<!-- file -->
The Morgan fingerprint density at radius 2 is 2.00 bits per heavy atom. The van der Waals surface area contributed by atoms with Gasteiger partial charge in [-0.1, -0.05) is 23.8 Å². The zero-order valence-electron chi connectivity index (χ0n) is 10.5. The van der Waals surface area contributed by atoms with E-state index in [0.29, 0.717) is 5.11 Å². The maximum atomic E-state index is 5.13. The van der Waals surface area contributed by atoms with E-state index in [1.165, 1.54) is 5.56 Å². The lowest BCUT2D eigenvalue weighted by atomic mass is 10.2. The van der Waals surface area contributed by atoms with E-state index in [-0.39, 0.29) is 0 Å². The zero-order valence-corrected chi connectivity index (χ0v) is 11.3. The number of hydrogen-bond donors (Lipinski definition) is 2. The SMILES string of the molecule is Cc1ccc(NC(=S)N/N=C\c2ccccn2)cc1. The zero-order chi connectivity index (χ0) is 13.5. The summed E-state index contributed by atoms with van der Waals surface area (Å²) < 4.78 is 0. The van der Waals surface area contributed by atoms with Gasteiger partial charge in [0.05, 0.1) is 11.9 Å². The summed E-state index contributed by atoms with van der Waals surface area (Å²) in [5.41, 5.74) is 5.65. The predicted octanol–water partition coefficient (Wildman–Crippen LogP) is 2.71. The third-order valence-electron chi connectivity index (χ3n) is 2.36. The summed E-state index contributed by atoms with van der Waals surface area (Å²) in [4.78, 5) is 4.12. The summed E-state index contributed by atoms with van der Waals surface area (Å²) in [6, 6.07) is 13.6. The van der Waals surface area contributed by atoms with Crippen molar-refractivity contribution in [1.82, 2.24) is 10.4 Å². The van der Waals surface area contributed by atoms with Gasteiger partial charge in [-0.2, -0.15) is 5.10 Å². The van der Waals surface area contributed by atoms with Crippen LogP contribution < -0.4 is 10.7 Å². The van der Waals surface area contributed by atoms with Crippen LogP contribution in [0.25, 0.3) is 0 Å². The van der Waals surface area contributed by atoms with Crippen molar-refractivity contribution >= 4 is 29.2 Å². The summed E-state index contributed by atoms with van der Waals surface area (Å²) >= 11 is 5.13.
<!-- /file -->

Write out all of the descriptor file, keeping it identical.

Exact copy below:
The Morgan fingerprint density at radius 2 is 2.00 bits per heavy atom. The van der Waals surface area contributed by atoms with Gasteiger partial charge in [-0.1, -0.05) is 23.8 Å². The zero-order valence-electron chi connectivity index (χ0n) is 10.5. The van der Waals surface area contributed by atoms with E-state index in [0.29, 0.717) is 5.11 Å². The maximum atomic E-state index is 5.13. The van der Waals surface area contributed by atoms with E-state index in [1.165, 1.54) is 5.56 Å². The lowest BCUT2D eigenvalue weighted by atomic mass is 10.2. The van der Waals surface area contributed by atoms with E-state index in [-0.39, 0.29) is 0 Å². The zero-order valence-corrected chi connectivity index (χ0v) is 11.3. The number of hydrogen-bond donors (Lipinski definition) is 2. The SMILES string of the molecule is Cc1ccc(NC(=S)N/N=C\c2ccccn2)cc1. The zero-order chi connectivity index (χ0) is 13.5. The summed E-state index contributed by atoms with van der Waals surface area (Å²) < 4.78 is 0. The van der Waals surface area contributed by atoms with Gasteiger partial charge in [0.05, 0.1) is 11.9 Å². The summed E-state index contributed by atoms with van der Waals surface area (Å²) in [5.41, 5.74) is 5.65. The predicted octanol–water partition coefficient (Wildman–Crippen LogP) is 2.71. The third-order valence-electron chi connectivity index (χ3n) is 2.36. The summed E-state index contributed by atoms with van der Waals surface area (Å²) in [4.78, 5) is 4.12. The summed E-state index contributed by atoms with van der Waals surface area (Å²) in [6, 6.07) is 13.6. The van der Waals surface area contributed by atoms with Crippen molar-refractivity contribution in [1.82, 2.24) is 10.4 Å². The van der Waals surface area contributed by atoms with Gasteiger partial charge in [-0.2, -0.15) is 5.10 Å². The van der Waals surface area contributed by atoms with Crippen LogP contribution < -0.4 is 10.7 Å². The van der Waals surface area contributed by atoms with Crippen LogP contribution in [0.25, 0.3) is 0 Å². The van der Waals surface area contributed by atoms with Crippen molar-refractivity contribution >= 4 is 29.2 Å². The summed E-state index contributed by atoms with van der Waals surface area (Å²) >= 11 is 5.13.